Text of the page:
Tid Bits

It's been a while ...

We'll start off with Science and Art: Design and the Elastic Mind at MoMA (NY Times article)

RPM at evolgen ponders about faculty members that blog. And now there are even journal editors that blog. In another post, RPM discusses the various phenotypes found in the typical audience attending the weekly departmental seminar.

We also have a pair from PhysioProf at DrugMonkey:
Submit Your RO1 Now
New Fiscal Policy at the NIH FY2008 - Cuts in existing RO1s

You gotta love Sunil's great stories. In a recent post he tells a few tales about the giant scientific egos he has encountered.

Anna Kushnir also has some interesting things to say about lab life.

The folks at biocurious link to a great video on the Edge.org where Drew Endy discusses "Engineering Biology". While you are at the Edge, check out this conversation between Venter and Dawkins.

Speaking of videos, Stephen Wolfram (of Mathematica and A New Kind of Science) discusses his ideas with George Johnson in the latest edition of Science Saturday at bloggingheads.tv.

And on NPR's DNA Files submit a question to Daniel Povinelli (Professor and Director Cognitive Evolution Group, Center for Child Studies, University of Louisiana) and William Fields (Director of Bonobo Research at the Great Ape Trust outside Des Moines, Iowa) on the differences between the mental faculties of chimps and humans - or just listen to the segments from the upcoming DNA Files program.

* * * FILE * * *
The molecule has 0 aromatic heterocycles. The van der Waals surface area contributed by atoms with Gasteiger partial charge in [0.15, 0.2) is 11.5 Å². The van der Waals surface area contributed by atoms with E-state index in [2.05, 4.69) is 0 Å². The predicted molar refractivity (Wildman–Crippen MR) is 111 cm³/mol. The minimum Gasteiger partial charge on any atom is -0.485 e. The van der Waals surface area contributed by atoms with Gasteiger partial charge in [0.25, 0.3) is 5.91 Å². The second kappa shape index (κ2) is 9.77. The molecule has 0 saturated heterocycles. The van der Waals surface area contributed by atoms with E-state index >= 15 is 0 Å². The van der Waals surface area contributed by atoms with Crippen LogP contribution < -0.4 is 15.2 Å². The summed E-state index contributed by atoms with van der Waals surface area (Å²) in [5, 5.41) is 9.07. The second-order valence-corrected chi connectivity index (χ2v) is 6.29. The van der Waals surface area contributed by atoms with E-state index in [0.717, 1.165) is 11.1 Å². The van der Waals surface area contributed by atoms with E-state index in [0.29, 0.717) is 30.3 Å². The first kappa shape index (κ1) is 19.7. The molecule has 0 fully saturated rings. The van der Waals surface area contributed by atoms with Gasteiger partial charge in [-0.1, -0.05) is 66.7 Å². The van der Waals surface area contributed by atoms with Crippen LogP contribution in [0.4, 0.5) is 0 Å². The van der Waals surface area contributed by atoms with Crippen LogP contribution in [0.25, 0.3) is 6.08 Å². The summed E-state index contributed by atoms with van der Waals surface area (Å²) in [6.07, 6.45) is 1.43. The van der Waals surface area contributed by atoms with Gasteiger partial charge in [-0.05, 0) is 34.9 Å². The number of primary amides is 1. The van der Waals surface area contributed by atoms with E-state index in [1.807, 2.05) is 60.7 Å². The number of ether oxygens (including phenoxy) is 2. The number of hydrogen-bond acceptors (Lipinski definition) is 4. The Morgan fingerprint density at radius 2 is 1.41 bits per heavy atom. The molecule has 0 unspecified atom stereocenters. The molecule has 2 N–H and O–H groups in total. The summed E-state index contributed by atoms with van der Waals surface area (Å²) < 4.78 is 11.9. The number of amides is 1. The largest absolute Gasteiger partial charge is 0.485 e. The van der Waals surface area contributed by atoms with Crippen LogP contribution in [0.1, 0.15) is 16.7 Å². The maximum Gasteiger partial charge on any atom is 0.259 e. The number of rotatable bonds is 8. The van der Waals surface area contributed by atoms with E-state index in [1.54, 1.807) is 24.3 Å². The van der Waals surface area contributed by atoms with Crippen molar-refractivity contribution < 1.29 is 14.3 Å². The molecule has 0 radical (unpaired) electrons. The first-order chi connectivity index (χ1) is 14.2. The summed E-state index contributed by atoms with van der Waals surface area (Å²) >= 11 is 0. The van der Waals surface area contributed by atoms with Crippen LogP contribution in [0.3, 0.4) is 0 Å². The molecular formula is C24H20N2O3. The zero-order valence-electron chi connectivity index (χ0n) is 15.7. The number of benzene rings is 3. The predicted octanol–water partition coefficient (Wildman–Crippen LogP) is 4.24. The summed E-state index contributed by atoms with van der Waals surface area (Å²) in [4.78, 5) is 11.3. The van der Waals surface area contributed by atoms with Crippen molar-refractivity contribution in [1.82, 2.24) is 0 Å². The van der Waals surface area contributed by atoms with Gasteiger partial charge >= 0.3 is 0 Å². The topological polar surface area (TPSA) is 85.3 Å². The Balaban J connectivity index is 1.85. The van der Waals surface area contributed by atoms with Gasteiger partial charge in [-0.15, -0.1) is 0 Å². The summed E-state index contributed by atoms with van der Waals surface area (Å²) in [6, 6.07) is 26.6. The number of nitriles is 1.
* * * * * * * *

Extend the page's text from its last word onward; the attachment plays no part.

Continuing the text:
Corie Lok points to an article in Science on how Pfizer is fighting anonymous peer-review. From Corie's blog:

According to an editorial in last week's Science, Pfizer recently filed a motion in a federal court here in Massachusetts to get the New England Journal of Medicine to fork over the confidential reviews of papers it's published about some of Pfizer's drugs. Plaintiffs are suing Pfizer, claiming that its COX-2 inhibitor drugs caused heart disease and other health problems. So the drug giant wants to dig through the reviewers' reports in hopes of finding something that will help its case.

And here are more musings on publishing at ScienceSampler.

Finally Dan at bitesizebio talks some seminal books in experimental biology:

What of comparably brilliant books on evolutionary biology, post-Synthesis, from the point of view of genetics, molecular biology, and related disciplines? I won't pretend to have read every such book out there, but below the fold is a list of some of the more seminal books, IMHO. Please add to them in the comments!

Click here to see Dan's list.

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